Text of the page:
India was one of the first developing countries to intr
City Hall, London
City Hall is the headquarters of the Greater London Authority, which comprises the Mayor of London and the London Assembly. It is located on the south bank of the River Thames near Tower Bridge, it was designed by Norman Foster and opened in July 2002, two years after the Greater London Authority was created. For the first two years of its existence, the Greater London Authority was based at Romney House, Marsham Street in Westminster. Meetings of the London Assembly took place at Emmanuel Centre on Marsham Street. City Hall was constructed at a cost of £43 million on a site occupied by wharves serving the Pool of London; the building is leased under a 25-year rent. Despite its name, City Hall is not in and does not serve a city, which adds to the confusion of Greater London with the City of London, which has its headquarters at Guildhall. In June 2011, Mayor Boris Johnson announced that for the duration of the London 2012 Olympic Games, the building would be called London House; the predecessors of the Greater London Authority, the Greater London Council and the London County Council, had their headquarters at County Hall, upstream on the South Bank.
Although County Hall's old council chamber is still intact, the building is unavailable for use by the GLA because of its conversion into, among other things, a luxury hotel, amusement arcade and aquarium. The building has an unusual, bulbous shape, purportedly intended to reduce its surface area and thus improve energy efficiency, although the excess energy consumption caused by the exclusive use of glass overwhelms the benefit of shape. Despite claiming the building "demonstrates the potential for a sustainable non-polluting public building", energy use measurements have shown this building to be inefficient in terms of energy use, with a 2012 Display Energy Performance Certificate rating of "E", it has been compared variously to a helmet, a misshapen egg, a woodlouse. Former mayor Ken Livingstone referred to it as a "glass testicle", while his successor, Boris Johnson, made the same comparison using a different word, "The Glass Gonad" and more politely as "The Onion", its designers saw it as a giant sphere hanging over the Thames, but opted for a more conventionally rooted building instead.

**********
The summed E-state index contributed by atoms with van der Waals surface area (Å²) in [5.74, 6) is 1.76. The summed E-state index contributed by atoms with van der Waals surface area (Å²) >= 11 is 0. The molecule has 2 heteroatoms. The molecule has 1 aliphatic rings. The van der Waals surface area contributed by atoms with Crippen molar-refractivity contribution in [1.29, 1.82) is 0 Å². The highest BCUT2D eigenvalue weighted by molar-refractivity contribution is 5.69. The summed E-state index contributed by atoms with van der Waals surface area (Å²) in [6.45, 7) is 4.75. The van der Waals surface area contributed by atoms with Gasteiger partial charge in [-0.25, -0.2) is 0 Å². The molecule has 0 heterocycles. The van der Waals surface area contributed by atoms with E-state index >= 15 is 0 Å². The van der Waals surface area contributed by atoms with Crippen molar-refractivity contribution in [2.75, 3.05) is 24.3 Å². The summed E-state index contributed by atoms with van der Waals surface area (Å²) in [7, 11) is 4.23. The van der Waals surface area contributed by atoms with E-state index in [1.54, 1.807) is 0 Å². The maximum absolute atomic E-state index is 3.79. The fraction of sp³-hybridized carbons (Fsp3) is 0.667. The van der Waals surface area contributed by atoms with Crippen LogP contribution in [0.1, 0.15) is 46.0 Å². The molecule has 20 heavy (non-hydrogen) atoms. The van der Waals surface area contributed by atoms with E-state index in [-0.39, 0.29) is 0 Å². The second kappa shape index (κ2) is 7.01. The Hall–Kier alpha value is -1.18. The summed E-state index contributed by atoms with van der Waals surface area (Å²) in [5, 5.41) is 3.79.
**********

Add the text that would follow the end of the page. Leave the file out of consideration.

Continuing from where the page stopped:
It derives its shape from a modified sphere. A 500-metre helical walkway ascends the full ten stories. At the top is an exhibition and meeting space called "London's Living Room", with an open viewing deck, open to the public; the walkway provides views of the interior of the building, is intended to symbolise transparency. In 2006 it was announced that photovoltaic cells would be fitted to the building by the London Climate Change Agency; the council chamber is located at the bottom of the helical stairway. The seats and desks for Assembly Members are arranged in a circular form with no defined "head", podium, or chair where a speaker, council chairperson, or mayor might be seated. Raised tiers of seats for visitors or observers are located to one side; the building is located on the River Thames in the London Borough of Southwark, as part of the extended pedestrianised South Bank. It forms part of a larger development called More London, including shops. Next to City Hall is a sunken amphitheatre called The Scoop, used in the summer months for open-air performances.
The Scoop and surrounding landscape were designed by Townshend Landscape Architects. The nearest London Underground and National Rail station is London Bridge. Greater London Authority – City Hall UCL CASA – Panorama of City Hall
Liberal Democrats (UK)
The Liberal Democrats are a liberal political party in the United Kingdom. They have 11 Members of Parliament in the House of Commons, 96 members of the House of Lords, one member of the European Parliament, five Members of the Scottish Parliament and one member in the Welsh Assembly and London Assembly. At the height of its influence, the party formed a coalition government with the Conservative Party from 2010 to 2015 with its leader Nick Clegg serving as Deputy Prime Minister, it is led by Sir Vince Cable. In 1981, an electoral alliance was established between the Liberal Party, a group, the direct descendent of the 18th-century Whigs, the Social Democratic Party, a splinter group from the Labour Party. In 1988 this alliance was formalised as the Liberal Democrats. Under the leadership of Paddy Ashdown and Charles Kennedy, the party grew during the 1990s and 2000s, focusing its campaigning on specific seats and becoming the third largest party in the House of Commons. Under its leader Nick Clegg, the Liberal Democrats were junior partners in a coalition government headed by Conservative Prime Minister David Cameron, with Clegg serving as Deputy Prime Minister.